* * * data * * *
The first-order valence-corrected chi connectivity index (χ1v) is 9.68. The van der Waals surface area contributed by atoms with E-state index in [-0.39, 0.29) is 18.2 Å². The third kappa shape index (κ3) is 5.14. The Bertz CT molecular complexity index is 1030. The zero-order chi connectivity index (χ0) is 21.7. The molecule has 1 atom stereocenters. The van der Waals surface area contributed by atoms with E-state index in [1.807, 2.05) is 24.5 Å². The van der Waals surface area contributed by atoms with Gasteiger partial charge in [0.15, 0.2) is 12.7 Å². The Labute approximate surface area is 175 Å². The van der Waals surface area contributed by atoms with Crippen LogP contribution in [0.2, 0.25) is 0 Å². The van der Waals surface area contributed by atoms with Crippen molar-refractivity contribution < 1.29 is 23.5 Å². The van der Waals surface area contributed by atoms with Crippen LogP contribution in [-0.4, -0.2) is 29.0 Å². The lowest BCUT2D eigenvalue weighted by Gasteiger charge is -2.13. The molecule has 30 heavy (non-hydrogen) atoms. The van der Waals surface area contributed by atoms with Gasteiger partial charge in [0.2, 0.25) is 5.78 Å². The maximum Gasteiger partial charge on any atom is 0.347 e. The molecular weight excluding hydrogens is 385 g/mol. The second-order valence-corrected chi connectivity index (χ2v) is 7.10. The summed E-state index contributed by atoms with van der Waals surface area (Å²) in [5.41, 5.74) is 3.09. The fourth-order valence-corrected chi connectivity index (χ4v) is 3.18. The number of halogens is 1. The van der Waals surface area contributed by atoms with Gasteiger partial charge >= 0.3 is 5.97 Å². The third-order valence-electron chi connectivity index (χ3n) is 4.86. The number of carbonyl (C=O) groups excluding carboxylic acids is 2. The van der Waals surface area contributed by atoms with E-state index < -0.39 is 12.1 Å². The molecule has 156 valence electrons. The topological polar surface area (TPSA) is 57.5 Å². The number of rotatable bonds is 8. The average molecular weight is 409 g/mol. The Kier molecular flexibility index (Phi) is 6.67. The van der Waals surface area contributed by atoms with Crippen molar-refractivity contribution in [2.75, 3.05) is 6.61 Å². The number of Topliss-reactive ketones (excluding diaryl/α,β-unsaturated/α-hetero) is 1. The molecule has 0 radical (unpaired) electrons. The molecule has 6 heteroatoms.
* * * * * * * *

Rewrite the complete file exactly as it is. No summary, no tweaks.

The first-order valence-corrected chi connectivity index (χ1v) is 9.68. The van der Waals surface area contributed by atoms with E-state index in [-0.39, 0.29) is 18.2 Å². The third kappa shape index (κ3) is 5.14. The Bertz CT molecular complexity index is 1030. The zero-order chi connectivity index (χ0) is 21.7. The molecule has 1 atom stereocenters. The van der Waals surface area contributed by atoms with E-state index in [1.807, 2.05) is 24.5 Å². The van der Waals surface area contributed by atoms with Gasteiger partial charge in [0.15, 0.2) is 12.7 Å². The Labute approximate surface area is 175 Å². The van der Waals surface area contributed by atoms with Crippen LogP contribution in [0.2, 0.25) is 0 Å². The van der Waals surface area contributed by atoms with Crippen molar-refractivity contribution < 1.29 is 23.5 Å². The van der Waals surface area contributed by atoms with Crippen LogP contribution in [-0.4, -0.2) is 29.0 Å². The lowest BCUT2D eigenvalue weighted by Gasteiger charge is -2.13. The molecule has 30 heavy (non-hydrogen) atoms. The van der Waals surface area contributed by atoms with Gasteiger partial charge in [0.2, 0.25) is 5.78 Å². The maximum Gasteiger partial charge on any atom is 0.347 e. The molecular weight excluding hydrogens is 385 g/mol. The second-order valence-corrected chi connectivity index (χ2v) is 7.10. The summed E-state index contributed by atoms with van der Waals surface area (Å²) in [5.41, 5.74) is 3.09. The fourth-order valence-corrected chi connectivity index (χ4v) is 3.18. The number of halogens is 1. The van der Waals surface area contributed by atoms with Gasteiger partial charge >= 0.3 is 5.97 Å². The third-order valence-electron chi connectivity index (χ3n) is 4.86. The number of carbonyl (C=O) groups excluding carboxylic acids is 2. The van der Waals surface area contributed by atoms with E-state index < -0.39 is 12.1 Å². The molecule has 156 valence electrons. The topological polar surface area (TPSA) is 57.5 Å². The number of rotatable bonds is 8. The average molecular weight is 409 g/mol. The Kier molecular flexibility index (Phi) is 6.67. The van der Waals surface area contributed by atoms with Crippen molar-refractivity contribution in [2.75, 3.05) is 6.61 Å². The number of Topliss-reactive ketones (excluding diaryl/α,β-unsaturated/α-hetero) is 1. The molecule has 0 radical (unpaired) electrons. The molecule has 6 heteroatoms.